There are FOUR amazing queer artists doing crowd funding to develop capital to finish their amazing projects! A couple are ending in just a few days so act soon!
I believe that supporting queer art is vital to survival. In a world where we don’t see ourselves represented in mainstream culture, where even if we do see an LGBT person probably they aren’t fat, a person of color, disabled, older and/or working class. And speaking of class, it can be really hard to fund your projects as an artist with limited means and without parents or relatives who can patron, or the skills and resources to write grants.
I love Michelle Tea. I can’t say much more than at 22 years old I read Valencia and finally found a literary voice that sounded like my own. Kind of breathless excitement about life, stories and a fascination with other people and my feelings and how they affected one another. Reading Michelle Tea told me I could be a published writer, too. It also told me I could maybe one day be an artist and have an amazing group of inspirational kind of reckless friends and all of those things came to pass.
How to Grow Up is her latest memoir. I have read much of her work over the years and I think it is my favorite. Her writing has evolved a bit, it’s still chatty like a friend telling you a story over coffee rather than writing a story and letting you read it. But the sentences are tighter, shorter and the sentiments are clearer. Also, she has a lot of really deep self-reflection and self-compassion that sharpens what she says through lessons learned.
Inspired to create a series about self love by the People Magazine series “Half Their Size,” the Half The Self Hate series is about how artists and activists have put into practice the radical act of loving oneself in a society that commodifies self hatred. This is a series about self love triumphing over self hate, and valuing yourself as a radical act of resistance.
Spoken word artist and body activist Denise Jolly joins the conversation about learning to let go of self-hate:
“Truthfully I hated myself most days until I did the Be Beautiful project. That was not even two years ago and I am currently 35 years old. I fear saying this but in the spirit of honoring vulnerability there are still so many days self-hatred creeps in like a destructive lover. The hatred no longer wins but it sure does work hard to hold its place in my life. ”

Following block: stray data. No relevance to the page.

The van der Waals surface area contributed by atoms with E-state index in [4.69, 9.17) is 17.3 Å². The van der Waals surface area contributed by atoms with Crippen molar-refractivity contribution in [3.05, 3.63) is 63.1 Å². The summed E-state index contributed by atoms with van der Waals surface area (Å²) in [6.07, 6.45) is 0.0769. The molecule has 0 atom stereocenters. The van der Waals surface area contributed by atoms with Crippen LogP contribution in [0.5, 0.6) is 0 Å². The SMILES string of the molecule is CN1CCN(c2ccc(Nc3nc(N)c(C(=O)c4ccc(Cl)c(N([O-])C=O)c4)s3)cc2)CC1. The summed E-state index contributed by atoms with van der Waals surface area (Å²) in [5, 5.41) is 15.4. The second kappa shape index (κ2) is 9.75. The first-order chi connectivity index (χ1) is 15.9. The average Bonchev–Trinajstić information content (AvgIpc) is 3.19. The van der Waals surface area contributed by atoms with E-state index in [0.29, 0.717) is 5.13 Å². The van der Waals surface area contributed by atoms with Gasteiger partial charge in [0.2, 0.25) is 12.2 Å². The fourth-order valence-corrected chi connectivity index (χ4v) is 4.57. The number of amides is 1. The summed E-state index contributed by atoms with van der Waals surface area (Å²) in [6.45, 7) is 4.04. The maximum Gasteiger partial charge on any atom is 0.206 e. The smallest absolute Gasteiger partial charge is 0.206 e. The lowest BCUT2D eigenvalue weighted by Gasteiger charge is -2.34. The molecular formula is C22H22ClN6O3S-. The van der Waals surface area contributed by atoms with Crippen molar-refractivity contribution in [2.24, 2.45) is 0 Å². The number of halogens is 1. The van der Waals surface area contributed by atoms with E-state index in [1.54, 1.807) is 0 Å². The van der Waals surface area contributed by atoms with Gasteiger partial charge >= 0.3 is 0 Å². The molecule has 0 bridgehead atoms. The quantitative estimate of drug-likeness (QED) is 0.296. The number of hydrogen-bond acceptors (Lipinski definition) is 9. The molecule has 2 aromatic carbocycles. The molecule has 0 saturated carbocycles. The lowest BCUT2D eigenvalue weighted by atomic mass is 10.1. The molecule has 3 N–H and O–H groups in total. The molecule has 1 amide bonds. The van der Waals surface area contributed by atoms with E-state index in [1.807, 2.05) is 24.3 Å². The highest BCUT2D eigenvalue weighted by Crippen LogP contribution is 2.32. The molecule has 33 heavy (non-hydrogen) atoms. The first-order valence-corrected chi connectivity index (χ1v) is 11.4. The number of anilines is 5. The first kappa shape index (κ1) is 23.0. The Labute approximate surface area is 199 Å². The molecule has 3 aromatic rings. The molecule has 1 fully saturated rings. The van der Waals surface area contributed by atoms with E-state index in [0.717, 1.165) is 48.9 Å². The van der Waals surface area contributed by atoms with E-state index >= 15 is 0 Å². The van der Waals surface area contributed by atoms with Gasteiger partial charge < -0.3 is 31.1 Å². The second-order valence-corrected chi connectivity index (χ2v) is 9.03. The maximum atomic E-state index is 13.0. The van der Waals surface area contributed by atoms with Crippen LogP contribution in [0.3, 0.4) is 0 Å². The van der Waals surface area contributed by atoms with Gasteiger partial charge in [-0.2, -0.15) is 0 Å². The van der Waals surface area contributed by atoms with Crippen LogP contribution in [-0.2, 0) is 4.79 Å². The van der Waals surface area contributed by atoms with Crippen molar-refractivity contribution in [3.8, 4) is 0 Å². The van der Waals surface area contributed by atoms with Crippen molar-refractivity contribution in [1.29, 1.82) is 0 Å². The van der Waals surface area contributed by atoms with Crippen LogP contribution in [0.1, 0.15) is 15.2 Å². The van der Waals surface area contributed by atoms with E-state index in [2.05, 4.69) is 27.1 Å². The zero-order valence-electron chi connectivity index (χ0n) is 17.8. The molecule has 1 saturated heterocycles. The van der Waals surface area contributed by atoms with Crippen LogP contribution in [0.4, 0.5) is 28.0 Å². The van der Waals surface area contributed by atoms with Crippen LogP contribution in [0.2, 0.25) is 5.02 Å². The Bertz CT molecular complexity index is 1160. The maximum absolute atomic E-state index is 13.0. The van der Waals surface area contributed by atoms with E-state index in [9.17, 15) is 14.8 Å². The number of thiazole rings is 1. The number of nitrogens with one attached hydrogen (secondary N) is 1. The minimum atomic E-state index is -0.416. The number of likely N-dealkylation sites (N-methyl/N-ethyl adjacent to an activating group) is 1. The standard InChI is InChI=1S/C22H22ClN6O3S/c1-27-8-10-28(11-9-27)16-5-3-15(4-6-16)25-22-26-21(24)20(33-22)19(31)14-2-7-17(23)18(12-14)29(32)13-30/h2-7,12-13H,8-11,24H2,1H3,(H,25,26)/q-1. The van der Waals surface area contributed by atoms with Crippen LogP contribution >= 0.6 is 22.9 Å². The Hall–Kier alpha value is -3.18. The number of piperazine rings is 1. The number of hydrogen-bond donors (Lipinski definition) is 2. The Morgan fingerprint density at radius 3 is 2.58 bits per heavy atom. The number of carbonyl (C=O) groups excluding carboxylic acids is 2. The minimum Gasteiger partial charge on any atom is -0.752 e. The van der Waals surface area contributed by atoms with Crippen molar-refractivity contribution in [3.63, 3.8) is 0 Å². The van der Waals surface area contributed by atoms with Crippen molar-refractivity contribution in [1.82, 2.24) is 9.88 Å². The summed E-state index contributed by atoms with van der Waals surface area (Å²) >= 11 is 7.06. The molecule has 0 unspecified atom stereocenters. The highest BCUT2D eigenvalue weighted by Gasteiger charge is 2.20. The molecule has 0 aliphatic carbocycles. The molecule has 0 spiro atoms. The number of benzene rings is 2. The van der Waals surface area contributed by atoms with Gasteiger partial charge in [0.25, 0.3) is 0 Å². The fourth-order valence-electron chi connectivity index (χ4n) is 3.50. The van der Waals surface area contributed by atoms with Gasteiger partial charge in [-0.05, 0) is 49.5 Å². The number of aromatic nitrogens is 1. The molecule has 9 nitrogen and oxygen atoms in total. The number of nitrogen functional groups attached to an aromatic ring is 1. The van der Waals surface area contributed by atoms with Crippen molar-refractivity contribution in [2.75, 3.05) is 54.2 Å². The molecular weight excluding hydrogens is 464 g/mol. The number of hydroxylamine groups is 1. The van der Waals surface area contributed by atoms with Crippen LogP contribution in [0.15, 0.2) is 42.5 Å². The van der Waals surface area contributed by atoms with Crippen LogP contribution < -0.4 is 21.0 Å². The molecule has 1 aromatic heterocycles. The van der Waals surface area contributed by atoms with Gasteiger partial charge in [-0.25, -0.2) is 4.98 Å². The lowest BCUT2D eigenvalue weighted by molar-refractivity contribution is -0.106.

So the other day I got a phone call from a reporter friend of mine at the New York Daily News (one of the big dailies in NYC) doing an article about plus size model Tess Holliday (formerly known as Tess Munster) being signed to a modeling agency. Tess is unusual because she’s only 5’4″ and a size 22–much different proportions than the standard for plus size models. By the way, even though plus size models are modeling clothing worn by women of lots of different shapes and sizes, the “industry standard” is under size 14 and 5’8″ or taller.
I did the interview and my quote is good and meaty. I had a lot more to say than what my quote could fit, so here are my thoughts on why it’s important that Tess was signed by an agency and the resulting media storm.
Our post-chemo trip was postponed a few months, but we made up for it in October during an epic ten day Southern and Northern California road trip exploring new places and visiting familiar stomping grounds for this California native.
On the first part of our journey we travel up I-5, have a magical day in San Francisco eating all the things, have lunch in the East Bay and take a detour via the Pacific Coast Highway to Santa Cruz.
And, yeah, it’s sort of sad and isolating sometimes to be single at the holidays and not with your family or whatever. But then I remember my very saddest Christmas ever, when my ex-fiance and I had just broken up the month before, I was going to California to see my family without him on a trip we had booked together. I remember waking up on Christmas day with this ache in my chest, knowing he was with his new girlfriend and her family I couldn’t even begin to think about what to think about through all of that sad. It was so crushing.
This year I’ve been hearing about everyone’s hard candy. Having a family or not having a family is hard. Both are hard. There’s either the pain and isolation/liberation and joy of not having obligations on the holidays. Or there’s the expectations upon expectations upon performance upon pleasing everyone upon love upon celebration of being with family. I think hard candy is part of life and it can bring you sweetness or toothaches. It’s just how you saddle up for the ride.
As a Happy Holidays from me to you, I present this touching video from Rebel Cupcake 7: We <3 Dolly, burlesque legend of our time World Famous *BOB* performing Hard Candy Christmas.